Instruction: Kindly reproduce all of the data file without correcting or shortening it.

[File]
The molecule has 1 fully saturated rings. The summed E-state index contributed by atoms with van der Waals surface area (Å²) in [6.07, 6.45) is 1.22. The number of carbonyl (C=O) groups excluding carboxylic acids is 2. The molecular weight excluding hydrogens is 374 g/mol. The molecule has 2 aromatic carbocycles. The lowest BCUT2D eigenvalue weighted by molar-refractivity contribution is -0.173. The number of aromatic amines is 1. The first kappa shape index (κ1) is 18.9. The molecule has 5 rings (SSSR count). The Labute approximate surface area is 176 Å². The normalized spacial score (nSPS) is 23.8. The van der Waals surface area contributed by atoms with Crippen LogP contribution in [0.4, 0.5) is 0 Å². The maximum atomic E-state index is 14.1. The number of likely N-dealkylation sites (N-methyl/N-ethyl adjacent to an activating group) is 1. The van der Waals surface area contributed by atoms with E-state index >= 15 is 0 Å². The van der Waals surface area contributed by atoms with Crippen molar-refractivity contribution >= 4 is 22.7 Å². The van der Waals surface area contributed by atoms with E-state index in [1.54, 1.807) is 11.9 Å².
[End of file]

The molecule has 1 fully saturated rings. The summed E-state index contributed by atoms with van der Waals surface area (Å²) in [6.07, 6.45) is 1.22. The number of carbonyl (C=O) groups excluding carboxylic acids is 2. The molecular weight excluding hydrogens is 374 g/mol. The molecule has 2 aromatic carbocycles. The lowest BCUT2D eigenvalue weighted by molar-refractivity contribution is -0.173. The number of aromatic amines is 1. The first kappa shape index (κ1) is 18.9. The molecule has 5 rings (SSSR count). The Labute approximate surface area is 176 Å². The normalized spacial score (nSPS) is 23.8. The van der Waals surface area contributed by atoms with Crippen LogP contribution in [0.4, 0.5) is 0 Å². The maximum atomic E-state index is 14.1. The number of likely N-dealkylation sites (N-methyl/N-ethyl adjacent to an activating group) is 1. The van der Waals surface area contributed by atoms with E-state index >= 15 is 0 Å². The van der Waals surface area contributed by atoms with Crippen molar-refractivity contribution >= 4 is 22.7 Å². The van der Waals surface area contributed by atoms with E-state index in [1.54, 1.807) is 11.9 Å².